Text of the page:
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The U.S. Department of State maintains a rank-order list of eligible hires (a register) for appointments as career Foreign Service Officers (U.S. diplomats) based on the needs of the Department. Candidates who pass the assessment and clearance processes are placed on the register. To learn more about applying to represent the United States abroad as a career Foreign Service Officer/U.S. Diplomat, please visit https://careers.state.gov.
The U.S. Department of State is committed to creating a workforce that represents the diversity of America. It recognizes that all employees’ rich experiences, talents, and knowledge are unique and bring valuable input to every project, to every bilateral relationship, to every multilateral initiative.
Our workforce is united by a common vision to promote and demonstrate democratic values and advance a free, peaceful, and prosperous world on behalf of America’s citizens. If you share that vision, we have a place for you as a Foreign Service Officer, otherwise known as a U.S. Diplomat. As a U.S. Diplomat – an Economic, Consular, Management, Political or Public Diplomacy Foreign Service Officer – you will be involved with work that matters, while expanding your worldview, and discovering countless opportunities for personal and professional growth.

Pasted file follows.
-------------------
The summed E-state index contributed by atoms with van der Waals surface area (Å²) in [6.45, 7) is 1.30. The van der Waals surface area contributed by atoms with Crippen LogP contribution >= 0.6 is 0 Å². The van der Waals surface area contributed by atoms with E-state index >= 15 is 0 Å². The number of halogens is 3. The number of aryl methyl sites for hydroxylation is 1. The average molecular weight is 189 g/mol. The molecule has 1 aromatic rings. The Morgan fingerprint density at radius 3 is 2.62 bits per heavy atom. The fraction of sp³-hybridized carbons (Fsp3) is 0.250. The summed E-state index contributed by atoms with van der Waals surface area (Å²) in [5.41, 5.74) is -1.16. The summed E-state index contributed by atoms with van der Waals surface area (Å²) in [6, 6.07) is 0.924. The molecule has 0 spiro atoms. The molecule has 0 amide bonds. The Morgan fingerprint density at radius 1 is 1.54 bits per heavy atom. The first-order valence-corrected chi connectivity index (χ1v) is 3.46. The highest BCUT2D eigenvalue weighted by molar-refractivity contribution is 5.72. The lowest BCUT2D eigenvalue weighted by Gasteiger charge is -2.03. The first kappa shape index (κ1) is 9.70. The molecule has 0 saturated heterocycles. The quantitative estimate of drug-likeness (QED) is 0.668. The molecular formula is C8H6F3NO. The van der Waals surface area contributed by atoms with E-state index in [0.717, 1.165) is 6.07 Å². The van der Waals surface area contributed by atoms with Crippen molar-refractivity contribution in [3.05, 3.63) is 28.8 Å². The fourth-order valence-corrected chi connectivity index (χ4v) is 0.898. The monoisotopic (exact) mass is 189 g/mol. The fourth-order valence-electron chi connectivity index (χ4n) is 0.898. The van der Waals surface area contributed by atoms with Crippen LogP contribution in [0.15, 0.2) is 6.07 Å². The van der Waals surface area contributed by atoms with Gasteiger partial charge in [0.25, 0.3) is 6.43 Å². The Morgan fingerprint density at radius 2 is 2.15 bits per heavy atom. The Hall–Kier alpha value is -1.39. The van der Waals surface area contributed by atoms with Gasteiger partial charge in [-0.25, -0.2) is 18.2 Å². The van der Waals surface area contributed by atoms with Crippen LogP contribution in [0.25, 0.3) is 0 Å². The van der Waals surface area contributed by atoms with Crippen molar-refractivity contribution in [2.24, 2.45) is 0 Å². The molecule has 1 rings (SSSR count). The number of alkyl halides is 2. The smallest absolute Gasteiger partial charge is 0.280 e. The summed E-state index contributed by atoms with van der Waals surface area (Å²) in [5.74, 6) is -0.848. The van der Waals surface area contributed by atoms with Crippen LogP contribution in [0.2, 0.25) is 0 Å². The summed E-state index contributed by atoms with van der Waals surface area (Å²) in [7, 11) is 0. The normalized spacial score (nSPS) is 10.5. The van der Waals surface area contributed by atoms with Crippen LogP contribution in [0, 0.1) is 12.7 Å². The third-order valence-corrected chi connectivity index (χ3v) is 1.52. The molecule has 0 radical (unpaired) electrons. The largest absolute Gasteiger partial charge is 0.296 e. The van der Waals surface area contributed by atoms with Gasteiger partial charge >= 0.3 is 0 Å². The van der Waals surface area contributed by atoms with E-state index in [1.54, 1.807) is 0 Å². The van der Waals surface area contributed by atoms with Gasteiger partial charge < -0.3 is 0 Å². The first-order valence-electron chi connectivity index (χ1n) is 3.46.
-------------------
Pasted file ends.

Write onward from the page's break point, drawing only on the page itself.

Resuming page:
During this public service career, you can expect to be assigned to hardship posts. You may face an irregular or extended work schedule. These posts can be in remote locations, without many U.S. style amenities; there can be sporadic power outages and unreliable internet service. Health and sanitation standards can be below U.S. standards. Some assignments are “unaccompanied,” which means family members may not travel to the post with you.
That’s why it takes a special type of person to represent America abroad, to advance diplomatic initiatives to the benefit of both the United States and the host country. Serving as a U.S. diplomat requires fortitude, flexibility, a commitment to public service, and the ability to adapt to changing situations and cultures other than your own. We recruit motivated individuals with sound judgment and leadership abilities who represent all 13 dimensions and can retain their composure in times of great stress — or even dire situations, like a military coup or a major environmental disaster.
Whether you want to follow a professional path that grows your management skills, impacts economic policy or helps reunite families, you’ll find five different career tracks that can direct you towards realizing your goals. Please choose carefully, as your decision will have an impact on your selection and job experiences once you enter a Foreign Service career. In order to make the most informed decision, you’ll need to understand the similarities — and the differences — between each career track.
You can take this quiz to assist in considering which track is right for you. After determining which career track is right for you can take the online FSO practice test that is designed to provide you with a realistic preview of computer-based FSOT and an estimate of your likelihood of passing.